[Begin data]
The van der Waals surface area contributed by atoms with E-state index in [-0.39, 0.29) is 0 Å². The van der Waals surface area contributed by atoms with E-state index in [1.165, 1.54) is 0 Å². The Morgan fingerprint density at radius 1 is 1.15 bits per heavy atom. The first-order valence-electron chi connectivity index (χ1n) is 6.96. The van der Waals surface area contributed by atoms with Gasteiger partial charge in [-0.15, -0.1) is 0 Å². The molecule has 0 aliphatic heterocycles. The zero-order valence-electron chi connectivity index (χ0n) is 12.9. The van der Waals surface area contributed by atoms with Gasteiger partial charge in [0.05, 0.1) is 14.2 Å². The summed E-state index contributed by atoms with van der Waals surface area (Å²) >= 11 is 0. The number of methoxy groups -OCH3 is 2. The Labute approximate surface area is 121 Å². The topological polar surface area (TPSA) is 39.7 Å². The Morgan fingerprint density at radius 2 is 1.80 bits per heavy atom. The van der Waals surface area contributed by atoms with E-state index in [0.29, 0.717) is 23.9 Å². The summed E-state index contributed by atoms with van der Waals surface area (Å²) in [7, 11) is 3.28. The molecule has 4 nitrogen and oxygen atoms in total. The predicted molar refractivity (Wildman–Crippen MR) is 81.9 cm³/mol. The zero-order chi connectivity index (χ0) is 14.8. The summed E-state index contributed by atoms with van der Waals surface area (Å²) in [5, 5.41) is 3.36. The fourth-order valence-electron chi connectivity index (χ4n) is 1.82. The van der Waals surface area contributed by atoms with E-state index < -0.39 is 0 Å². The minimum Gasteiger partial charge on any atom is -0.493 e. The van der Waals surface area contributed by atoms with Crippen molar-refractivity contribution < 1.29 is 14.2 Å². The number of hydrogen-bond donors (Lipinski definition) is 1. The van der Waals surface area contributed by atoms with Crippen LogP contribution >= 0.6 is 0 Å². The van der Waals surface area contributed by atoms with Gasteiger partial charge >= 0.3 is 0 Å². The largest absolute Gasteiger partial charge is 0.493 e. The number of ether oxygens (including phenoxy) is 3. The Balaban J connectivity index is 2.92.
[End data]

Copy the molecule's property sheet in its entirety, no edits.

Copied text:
The van der Waals surface area contributed by atoms with E-state index in [-0.39, 0.29) is 0 Å². The van der Waals surface area contributed by atoms with E-state index in [1.165, 1.54) is 0 Å². The Morgan fingerprint density at radius 1 is 1.15 bits per heavy atom. The first-order valence-electron chi connectivity index (χ1n) is 6.96. The van der Waals surface area contributed by atoms with Gasteiger partial charge in [-0.15, -0.1) is 0 Å². The molecule has 0 aliphatic heterocycles. The zero-order valence-electron chi connectivity index (χ0n) is 12.9. The van der Waals surface area contributed by atoms with Gasteiger partial charge in [0.05, 0.1) is 14.2 Å². The summed E-state index contributed by atoms with van der Waals surface area (Å²) >= 11 is 0. The number of methoxy groups -OCH3 is 2. The Labute approximate surface area is 121 Å². The topological polar surface area (TPSA) is 39.7 Å². The Morgan fingerprint density at radius 2 is 1.80 bits per heavy atom. The van der Waals surface area contributed by atoms with E-state index in [0.29, 0.717) is 23.9 Å². The summed E-state index contributed by atoms with van der Waals surface area (Å²) in [7, 11) is 3.28. The molecule has 4 nitrogen and oxygen atoms in total. The predicted molar refractivity (Wildman–Crippen MR) is 81.9 cm³/mol. The zero-order chi connectivity index (χ0) is 14.8. The summed E-state index contributed by atoms with van der Waals surface area (Å²) in [5, 5.41) is 3.36. The fourth-order valence-electron chi connectivity index (χ4n) is 1.82. The van der Waals surface area contributed by atoms with E-state index < -0.39 is 0 Å². The minimum Gasteiger partial charge on any atom is -0.493 e. The van der Waals surface area contributed by atoms with Crippen molar-refractivity contribution < 1.29 is 14.2 Å². The number of hydrogen-bond donors (Lipinski definition) is 1. The van der Waals surface area contributed by atoms with Crippen LogP contribution >= 0.6 is 0 Å². The van der Waals surface area contributed by atoms with Gasteiger partial charge >= 0.3 is 0 Å². The largest absolute Gasteiger partial charge is 0.493 e. The number of ether oxygens (including phenoxy) is 3. The Balaban J connectivity index is 2.92.